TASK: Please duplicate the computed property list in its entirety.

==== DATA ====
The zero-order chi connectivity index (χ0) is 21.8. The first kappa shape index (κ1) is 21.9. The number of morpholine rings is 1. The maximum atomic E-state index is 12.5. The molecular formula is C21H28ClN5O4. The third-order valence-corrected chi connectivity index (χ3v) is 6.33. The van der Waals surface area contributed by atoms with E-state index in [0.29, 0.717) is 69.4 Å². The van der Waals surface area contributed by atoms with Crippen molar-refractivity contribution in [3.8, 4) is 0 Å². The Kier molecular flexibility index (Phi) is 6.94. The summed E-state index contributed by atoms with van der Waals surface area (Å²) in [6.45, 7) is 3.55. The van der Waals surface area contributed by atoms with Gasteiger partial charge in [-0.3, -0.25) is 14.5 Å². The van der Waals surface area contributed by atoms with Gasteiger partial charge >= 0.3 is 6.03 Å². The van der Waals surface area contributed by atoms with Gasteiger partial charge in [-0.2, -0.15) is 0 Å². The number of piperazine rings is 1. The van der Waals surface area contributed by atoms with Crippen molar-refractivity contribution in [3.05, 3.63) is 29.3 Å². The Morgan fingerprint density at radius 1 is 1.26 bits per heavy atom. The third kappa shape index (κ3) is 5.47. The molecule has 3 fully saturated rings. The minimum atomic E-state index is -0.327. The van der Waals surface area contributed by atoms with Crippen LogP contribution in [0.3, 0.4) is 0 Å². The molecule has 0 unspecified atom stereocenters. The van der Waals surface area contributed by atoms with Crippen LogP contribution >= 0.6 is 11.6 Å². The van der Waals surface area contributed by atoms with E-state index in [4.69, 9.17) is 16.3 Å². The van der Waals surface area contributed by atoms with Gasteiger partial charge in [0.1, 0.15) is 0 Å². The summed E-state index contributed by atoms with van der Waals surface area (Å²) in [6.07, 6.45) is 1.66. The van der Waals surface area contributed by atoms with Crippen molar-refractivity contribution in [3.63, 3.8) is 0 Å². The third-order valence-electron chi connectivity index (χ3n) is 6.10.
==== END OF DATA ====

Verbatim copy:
The zero-order chi connectivity index (χ0) is 21.8. The first kappa shape index (κ1) is 21.9. The number of morpholine rings is 1. The maximum atomic E-state index is 12.5. The molecular formula is C21H28ClN5O4. The third-order valence-corrected chi connectivity index (χ3v) is 6.33. The van der Waals surface area contributed by atoms with E-state index in [0.29, 0.717) is 69.4 Å². The van der Waals surface area contributed by atoms with Crippen molar-refractivity contribution in [3.8, 4) is 0 Å². The Kier molecular flexibility index (Phi) is 6.94. The summed E-state index contributed by atoms with van der Waals surface area (Å²) in [6.45, 7) is 3.55. The van der Waals surface area contributed by atoms with Gasteiger partial charge in [-0.3, -0.25) is 14.5 Å². The van der Waals surface area contributed by atoms with Gasteiger partial charge >= 0.3 is 6.03 Å². The van der Waals surface area contributed by atoms with Gasteiger partial charge in [-0.2, -0.15) is 0 Å². The number of piperazine rings is 1. The van der Waals surface area contributed by atoms with Crippen molar-refractivity contribution in [3.05, 3.63) is 29.3 Å². The Morgan fingerprint density at radius 1 is 1.26 bits per heavy atom. The third kappa shape index (κ3) is 5.47. The molecule has 3 fully saturated rings. The minimum atomic E-state index is -0.327. The van der Waals surface area contributed by atoms with Crippen LogP contribution in [0.3, 0.4) is 0 Å². The molecule has 0 unspecified atom stereocenters. The van der Waals surface area contributed by atoms with Crippen LogP contribution >= 0.6 is 11.6 Å². The van der Waals surface area contributed by atoms with E-state index in [4.69, 9.17) is 16.3 Å². The van der Waals surface area contributed by atoms with Gasteiger partial charge in [0.1, 0.15) is 0 Å². The summed E-state index contributed by atoms with van der Waals surface area (Å²) in [6.07, 6.45) is 1.66. The van der Waals surface area contributed by atoms with Crippen molar-refractivity contribution in [3.63, 3.8) is 0 Å². The third-order valence-electron chi connectivity index (χ3n) is 6.10.